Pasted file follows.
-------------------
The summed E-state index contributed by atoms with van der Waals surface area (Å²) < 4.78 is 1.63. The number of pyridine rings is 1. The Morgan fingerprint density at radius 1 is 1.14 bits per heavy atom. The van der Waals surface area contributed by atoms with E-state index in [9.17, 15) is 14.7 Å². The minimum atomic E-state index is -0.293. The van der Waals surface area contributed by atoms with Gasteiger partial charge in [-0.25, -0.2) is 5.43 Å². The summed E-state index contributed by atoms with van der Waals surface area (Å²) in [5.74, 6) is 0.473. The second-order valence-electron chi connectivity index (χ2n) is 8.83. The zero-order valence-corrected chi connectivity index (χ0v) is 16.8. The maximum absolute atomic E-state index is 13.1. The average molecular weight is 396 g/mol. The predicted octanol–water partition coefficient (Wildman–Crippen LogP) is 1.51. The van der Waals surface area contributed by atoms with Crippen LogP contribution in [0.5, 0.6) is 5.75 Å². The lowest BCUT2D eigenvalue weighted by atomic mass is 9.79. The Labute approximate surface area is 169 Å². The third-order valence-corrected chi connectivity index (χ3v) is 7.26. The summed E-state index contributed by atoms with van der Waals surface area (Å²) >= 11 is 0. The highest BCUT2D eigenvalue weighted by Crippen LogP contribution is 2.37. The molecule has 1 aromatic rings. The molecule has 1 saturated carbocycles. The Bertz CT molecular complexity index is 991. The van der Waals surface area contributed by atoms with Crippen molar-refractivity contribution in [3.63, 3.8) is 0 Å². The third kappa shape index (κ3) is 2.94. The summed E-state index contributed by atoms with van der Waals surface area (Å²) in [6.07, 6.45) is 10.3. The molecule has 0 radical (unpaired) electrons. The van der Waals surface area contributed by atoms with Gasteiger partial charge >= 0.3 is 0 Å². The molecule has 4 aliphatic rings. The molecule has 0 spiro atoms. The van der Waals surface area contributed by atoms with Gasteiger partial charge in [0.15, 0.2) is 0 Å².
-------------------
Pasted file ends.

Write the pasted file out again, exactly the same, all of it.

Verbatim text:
The summed E-state index contributed by atoms with van der Waals surface area (Å²) < 4.78 is 1.63. The number of pyridine rings is 1. The Morgan fingerprint density at radius 1 is 1.14 bits per heavy atom. The van der Waals surface area contributed by atoms with E-state index in [9.17, 15) is 14.7 Å². The minimum atomic E-state index is -0.293. The van der Waals surface area contributed by atoms with Gasteiger partial charge in [-0.25, -0.2) is 5.43 Å². The summed E-state index contributed by atoms with van der Waals surface area (Å²) in [5.74, 6) is 0.473. The second-order valence-electron chi connectivity index (χ2n) is 8.83. The zero-order valence-corrected chi connectivity index (χ0v) is 16.8. The maximum absolute atomic E-state index is 13.1. The average molecular weight is 396 g/mol. The predicted octanol–water partition coefficient (Wildman–Crippen LogP) is 1.51. The van der Waals surface area contributed by atoms with Crippen LogP contribution in [0.5, 0.6) is 5.75 Å². The lowest BCUT2D eigenvalue weighted by atomic mass is 9.79. The Labute approximate surface area is 169 Å². The third-order valence-corrected chi connectivity index (χ3v) is 7.26. The summed E-state index contributed by atoms with van der Waals surface area (Å²) >= 11 is 0. The highest BCUT2D eigenvalue weighted by Crippen LogP contribution is 2.37. The molecule has 1 aromatic rings. The molecule has 1 saturated carbocycles. The Bertz CT molecular complexity index is 991. The van der Waals surface area contributed by atoms with Crippen molar-refractivity contribution in [3.63, 3.8) is 0 Å². The third kappa shape index (κ3) is 2.94. The summed E-state index contributed by atoms with van der Waals surface area (Å²) in [6.07, 6.45) is 10.3. The molecule has 0 radical (unpaired) electrons. The van der Waals surface area contributed by atoms with Gasteiger partial charge >= 0.3 is 0 Å². The molecule has 4 aliphatic rings. The molecule has 0 spiro atoms. The van der Waals surface area contributed by atoms with Gasteiger partial charge in [0.15, 0.2) is 0 Å².